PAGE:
Preparation of the GaAs substrate is accomplished by any suitable standard chemical-mechanical technique. According to the preferred method the GaAs substrate or substrate layer is lapped with silicon carbide grit and chemipolished on NaOCl then rinsed in H2 O. Subsequent solvent baths and chemical etches may be employed when the prepared substrate has been stored prior to commencement of the liquid phase epitaxy described herein. In the present invention, liquid phase epitaxy has been carried out in a standard graphite boat apparatus as described above.
The growth solution is prepared by establishing a weight ratio, R, of Sb/Ga in the range 0<R≦4. This is separately baked to remove volatile impurities. The solution is then saturated with GaAs to which there is added an Al admixture, the latter present in a range of from 1×10-3 to 5×10-3 atomic percent.
Growth his been accomplished over the temperature range from 830° C. to 770° C. and a somewhat wider temperature range is anticipated for practice of the invention. Cooling rates are maintained at less than 0.5° C./min. Typically, the cooling rate is maintained at 0.25° C./min.
It is especially desirable to employ a temperature range extending to lower temperatures (for example 730° C. to 650° C.) for growth of (100) oriented crystals. The growth rate for (100) layers is substantially lowered at the lower temperature and a smoother surface results.
As a result of the liquid phase epitaxy above-described, lattice grading from GaAs to GaAsSb has been oriented. FIG. 2 shows the composition as a function of thickness in a typical sample of the product so obtained. These data were obtained in standard fashion using an electron microprobe. Spatial resolution of approximately 1 to 1.5μ characterizes each point. Thicknesses of transition layers have been obtained in the range from 20 to 30 μm starting from GaAs(111)A and about 10 to 15 μm has been obtained from the (111)B orientation.
One advantage of the present method is to be found in the latitude for proportions of the melt composition. FIG. 1 demonstrates that the lattice constant is practically insensitive to concentration of the Al admixture. In the present invention, an upper limit is placed upon the Al admixture to prevent premature exhaustion of the As concentration, thus halting the desired growth. The result of increasing the Al concentration within the preferred range is to increase the thickness required for the compositionally graded material to deplete the Al component to a negligible proportion.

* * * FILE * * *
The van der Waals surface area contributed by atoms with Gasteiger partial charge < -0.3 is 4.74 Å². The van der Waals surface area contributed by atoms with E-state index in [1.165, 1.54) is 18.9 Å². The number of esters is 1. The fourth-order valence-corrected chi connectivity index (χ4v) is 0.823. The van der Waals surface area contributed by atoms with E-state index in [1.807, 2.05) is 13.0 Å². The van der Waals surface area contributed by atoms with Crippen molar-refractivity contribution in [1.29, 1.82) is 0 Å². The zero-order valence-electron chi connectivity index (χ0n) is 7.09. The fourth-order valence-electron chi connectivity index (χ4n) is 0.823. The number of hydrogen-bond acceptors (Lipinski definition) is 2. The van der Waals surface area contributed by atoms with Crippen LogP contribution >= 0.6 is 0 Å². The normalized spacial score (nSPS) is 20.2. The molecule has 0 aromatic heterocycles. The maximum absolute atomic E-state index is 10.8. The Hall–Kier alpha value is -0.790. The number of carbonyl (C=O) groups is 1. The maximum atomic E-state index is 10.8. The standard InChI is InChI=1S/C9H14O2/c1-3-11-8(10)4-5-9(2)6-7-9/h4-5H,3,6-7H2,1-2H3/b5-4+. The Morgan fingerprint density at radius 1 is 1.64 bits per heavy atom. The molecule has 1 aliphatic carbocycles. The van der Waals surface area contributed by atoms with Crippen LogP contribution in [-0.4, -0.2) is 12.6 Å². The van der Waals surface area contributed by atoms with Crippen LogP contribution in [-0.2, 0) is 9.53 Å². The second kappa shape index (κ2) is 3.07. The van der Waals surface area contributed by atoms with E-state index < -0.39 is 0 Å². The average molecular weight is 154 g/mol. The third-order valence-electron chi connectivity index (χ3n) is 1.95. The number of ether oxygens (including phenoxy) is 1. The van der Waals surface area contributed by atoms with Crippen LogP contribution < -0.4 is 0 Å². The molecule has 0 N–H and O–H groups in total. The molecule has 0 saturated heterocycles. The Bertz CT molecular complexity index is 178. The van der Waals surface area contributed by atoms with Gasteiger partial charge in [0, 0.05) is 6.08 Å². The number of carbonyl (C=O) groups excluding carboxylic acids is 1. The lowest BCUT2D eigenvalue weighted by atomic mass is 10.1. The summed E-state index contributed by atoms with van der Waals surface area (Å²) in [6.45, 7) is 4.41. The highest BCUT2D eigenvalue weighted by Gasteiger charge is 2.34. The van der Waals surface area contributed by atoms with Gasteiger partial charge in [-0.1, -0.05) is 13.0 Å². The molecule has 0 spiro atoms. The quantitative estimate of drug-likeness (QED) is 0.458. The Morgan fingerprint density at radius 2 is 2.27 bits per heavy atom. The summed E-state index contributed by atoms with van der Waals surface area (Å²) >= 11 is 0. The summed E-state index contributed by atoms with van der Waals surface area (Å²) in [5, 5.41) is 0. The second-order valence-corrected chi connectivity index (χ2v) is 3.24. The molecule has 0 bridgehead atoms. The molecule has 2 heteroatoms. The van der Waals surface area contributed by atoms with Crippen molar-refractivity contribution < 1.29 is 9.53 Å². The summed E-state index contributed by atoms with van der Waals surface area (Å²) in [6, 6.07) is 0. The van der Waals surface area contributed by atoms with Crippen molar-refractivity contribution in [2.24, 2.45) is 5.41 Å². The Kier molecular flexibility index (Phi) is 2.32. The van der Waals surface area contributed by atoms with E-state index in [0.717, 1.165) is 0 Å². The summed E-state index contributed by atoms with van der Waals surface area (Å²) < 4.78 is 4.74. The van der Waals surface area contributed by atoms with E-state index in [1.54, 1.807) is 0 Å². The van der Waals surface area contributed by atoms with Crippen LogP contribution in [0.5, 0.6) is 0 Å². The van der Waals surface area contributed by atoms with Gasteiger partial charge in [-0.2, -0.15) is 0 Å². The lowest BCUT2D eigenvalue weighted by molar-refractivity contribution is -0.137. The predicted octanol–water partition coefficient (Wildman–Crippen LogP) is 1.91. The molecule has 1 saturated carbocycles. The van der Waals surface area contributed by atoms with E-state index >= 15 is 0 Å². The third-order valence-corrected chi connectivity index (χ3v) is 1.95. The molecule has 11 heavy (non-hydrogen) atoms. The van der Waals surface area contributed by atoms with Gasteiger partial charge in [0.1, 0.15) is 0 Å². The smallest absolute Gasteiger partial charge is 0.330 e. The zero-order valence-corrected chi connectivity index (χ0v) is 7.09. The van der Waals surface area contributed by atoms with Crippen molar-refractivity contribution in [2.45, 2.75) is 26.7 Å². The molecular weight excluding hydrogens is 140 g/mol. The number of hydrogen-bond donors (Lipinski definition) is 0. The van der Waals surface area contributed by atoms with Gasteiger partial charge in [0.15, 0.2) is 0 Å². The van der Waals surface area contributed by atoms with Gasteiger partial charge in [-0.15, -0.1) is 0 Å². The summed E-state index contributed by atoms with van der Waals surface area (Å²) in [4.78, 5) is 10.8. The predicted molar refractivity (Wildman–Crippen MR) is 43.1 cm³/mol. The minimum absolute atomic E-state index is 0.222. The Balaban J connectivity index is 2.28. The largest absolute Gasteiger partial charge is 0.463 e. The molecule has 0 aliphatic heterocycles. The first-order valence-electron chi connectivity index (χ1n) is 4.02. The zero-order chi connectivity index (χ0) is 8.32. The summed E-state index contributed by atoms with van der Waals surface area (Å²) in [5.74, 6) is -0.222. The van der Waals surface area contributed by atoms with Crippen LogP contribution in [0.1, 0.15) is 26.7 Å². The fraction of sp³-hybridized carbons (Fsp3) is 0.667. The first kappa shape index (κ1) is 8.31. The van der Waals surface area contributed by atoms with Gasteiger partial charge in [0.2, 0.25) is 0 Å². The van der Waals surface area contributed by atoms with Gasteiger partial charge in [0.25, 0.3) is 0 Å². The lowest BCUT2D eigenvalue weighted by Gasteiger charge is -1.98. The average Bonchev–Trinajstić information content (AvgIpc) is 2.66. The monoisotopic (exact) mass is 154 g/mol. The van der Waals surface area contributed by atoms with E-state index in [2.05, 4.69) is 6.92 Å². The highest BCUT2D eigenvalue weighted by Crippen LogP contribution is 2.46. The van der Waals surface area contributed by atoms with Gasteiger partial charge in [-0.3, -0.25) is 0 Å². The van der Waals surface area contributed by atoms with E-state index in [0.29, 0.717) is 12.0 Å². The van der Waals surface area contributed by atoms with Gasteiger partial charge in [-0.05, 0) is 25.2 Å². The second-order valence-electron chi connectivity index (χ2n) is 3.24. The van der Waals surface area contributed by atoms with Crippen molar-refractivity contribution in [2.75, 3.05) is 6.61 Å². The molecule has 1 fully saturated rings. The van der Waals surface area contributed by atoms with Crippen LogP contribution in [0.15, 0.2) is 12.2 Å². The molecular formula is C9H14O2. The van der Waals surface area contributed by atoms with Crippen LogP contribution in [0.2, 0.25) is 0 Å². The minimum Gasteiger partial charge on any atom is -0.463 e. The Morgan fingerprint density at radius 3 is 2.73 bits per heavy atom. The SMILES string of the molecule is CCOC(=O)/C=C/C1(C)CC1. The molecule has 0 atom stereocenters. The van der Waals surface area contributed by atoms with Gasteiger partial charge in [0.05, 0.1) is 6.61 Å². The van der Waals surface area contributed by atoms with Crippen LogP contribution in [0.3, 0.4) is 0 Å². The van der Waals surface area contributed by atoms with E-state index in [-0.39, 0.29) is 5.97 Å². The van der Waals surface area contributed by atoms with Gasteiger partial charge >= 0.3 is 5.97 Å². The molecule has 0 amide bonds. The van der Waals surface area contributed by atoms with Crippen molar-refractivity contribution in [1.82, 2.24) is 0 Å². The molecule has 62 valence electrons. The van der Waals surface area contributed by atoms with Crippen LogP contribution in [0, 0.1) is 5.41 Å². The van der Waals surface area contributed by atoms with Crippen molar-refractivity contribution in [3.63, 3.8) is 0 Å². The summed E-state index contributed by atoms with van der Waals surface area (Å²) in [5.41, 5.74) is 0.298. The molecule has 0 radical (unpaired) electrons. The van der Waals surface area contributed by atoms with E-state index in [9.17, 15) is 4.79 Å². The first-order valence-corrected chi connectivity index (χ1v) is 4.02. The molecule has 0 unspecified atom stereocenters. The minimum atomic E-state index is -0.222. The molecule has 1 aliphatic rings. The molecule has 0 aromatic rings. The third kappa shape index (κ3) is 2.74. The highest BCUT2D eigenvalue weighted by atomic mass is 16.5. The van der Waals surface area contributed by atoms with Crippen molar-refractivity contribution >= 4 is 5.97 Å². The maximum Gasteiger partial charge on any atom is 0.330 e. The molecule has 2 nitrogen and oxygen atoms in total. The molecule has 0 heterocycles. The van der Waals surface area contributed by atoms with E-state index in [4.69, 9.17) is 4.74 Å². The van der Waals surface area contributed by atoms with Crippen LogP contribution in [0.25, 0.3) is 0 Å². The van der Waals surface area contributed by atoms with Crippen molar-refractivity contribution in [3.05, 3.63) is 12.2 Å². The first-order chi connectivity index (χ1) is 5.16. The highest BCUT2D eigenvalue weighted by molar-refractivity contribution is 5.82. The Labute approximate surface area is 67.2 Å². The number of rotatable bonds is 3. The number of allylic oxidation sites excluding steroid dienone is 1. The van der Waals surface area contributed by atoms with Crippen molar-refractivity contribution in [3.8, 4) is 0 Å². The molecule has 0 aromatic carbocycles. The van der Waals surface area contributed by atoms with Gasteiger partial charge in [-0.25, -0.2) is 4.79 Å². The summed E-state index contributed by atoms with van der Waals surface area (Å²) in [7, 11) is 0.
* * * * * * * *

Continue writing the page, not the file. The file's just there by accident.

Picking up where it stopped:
Turning now to FIG. 3, the phase diagram is considered in greater detail for comparing the paths describing the phase states for the present invention and for a prior art approach using P depletion. It will be observed that the initial effect of the P admixture is to pull the phase state toward the position of GaP indicated in FIG. 1, initially decreasing the lattice constant. If the initial P concentration is not within the desired limits a lattice constant actually less than that of GaAs will result. According to the present invention, the desired lattice constant is approached monotonically.
Improved surface morphology has been found when the cooling is carried out in steps over intervals of 5 to 10° C. After the temperature has fallen through the selected interval, the temperature is maintained at the lower level for a period of approximately 5-10 minutes. The cooling is then resumed for the next step. As a result of step cooling, it has been found that the residual concentration of dislocations at each step is uniformly distributed over the surface of the growing layer at that time. The exact mechanism for this effect is not well understood. It is known that dislocations tend to congregate locally; consequently, with continuous cooling dislocations tend to be distributed more or less uniformly in the direction of growth while maintaining a quite nonuniform distribution in a plane orthogonal to the growth direction. It is conjectured that migration of dislocations is enhanced by an as yet unidentified mechanism operative at the solvent-liquid interface.
Step cooling has been found to be practical with the quarternary system of the present invention and no disturbance has been detected for the desired properties of the grown layer.
While the invention has been described as a general subassembly without reference to a specific application, it will be obvious to those skilled in the art that the invention may be utilized in the manufacture of a number of devices. For example, multigap photovoltaic cells, heterojunction lasers and light emitting diodes can employ the subject invention.
The above description contains specifications which should not be construed as limitations upon the scope of the invention since many variations are possible. Therefore, the true scope of this invention should be determined only by the appended claims and their legal equivalents.
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|U.S. Classification||257/191, 257/E21.117, 136/262, 210/243, 136/249|
|International Classification||H01L21/208, H01L31/18|
|Cooperative Classification||H01L21/02466, H01L21/02433, H01L21/02395, Y02E10/544, H01L21/02463, H01L21/02549, H01L21/02628, H01L21/02625, H01L21/02546, H01L31/1844, H01L21/0251|
|European Classification||H01L31/18E2, H01L21/208C|